New Jersey

Journalists Create a Database to Track Bad New Jersey Cops

The state doesn't track use-of-force incidents, so NJ.com did its own research.

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|||Screenshot via YouTube/NJ.com
Screenshot via YouTube/NJ.com

An alarming number of New Jersey cops have used excessive force, but the state has done very little to track these incidents. In an effort to promote accountability and transparency in policing, NJ.com has taken up the gauntlet.

The Force Report, released this week, is a database based on 506 public records requests and 72,607 use-of-force reports from 2012 to 2016. With this information, New Jersey residents in any town can see the rates of excessive force in their town.

In Newark, for example, there were 2,580 use-of-force incidents over the course of five years—28.6 incidents for every 1,000 arrests made. That's the largest number of these incidents in the state.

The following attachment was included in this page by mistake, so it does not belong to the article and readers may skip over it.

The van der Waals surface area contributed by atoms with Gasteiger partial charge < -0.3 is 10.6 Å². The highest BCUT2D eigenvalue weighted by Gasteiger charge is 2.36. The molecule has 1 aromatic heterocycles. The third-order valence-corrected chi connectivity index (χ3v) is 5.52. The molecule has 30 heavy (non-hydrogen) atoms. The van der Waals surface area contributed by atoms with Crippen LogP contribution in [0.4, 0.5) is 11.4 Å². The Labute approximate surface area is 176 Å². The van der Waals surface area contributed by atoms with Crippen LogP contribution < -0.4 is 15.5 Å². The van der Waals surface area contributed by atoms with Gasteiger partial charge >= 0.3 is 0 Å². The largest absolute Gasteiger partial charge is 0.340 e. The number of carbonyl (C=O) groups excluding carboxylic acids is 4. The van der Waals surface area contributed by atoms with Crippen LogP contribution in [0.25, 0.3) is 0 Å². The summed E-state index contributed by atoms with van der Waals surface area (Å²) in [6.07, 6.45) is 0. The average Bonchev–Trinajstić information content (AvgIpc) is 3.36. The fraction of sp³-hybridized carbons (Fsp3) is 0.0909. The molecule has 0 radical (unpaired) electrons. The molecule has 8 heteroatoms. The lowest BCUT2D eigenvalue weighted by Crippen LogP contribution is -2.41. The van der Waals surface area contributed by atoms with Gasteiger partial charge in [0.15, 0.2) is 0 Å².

The report also allows residents to see the relevant officers' names. Louis Weber, for example, has been identified in at least 36 excessive force incidents in Newark. In 2014, Weber was accused of planting drugs on a suspect to justify excessive force in his arrest.

The report's metadata covers the racial breakdown of incidents, the poor incident reporting system, and the different types of force used. To read the whole thing, go here.

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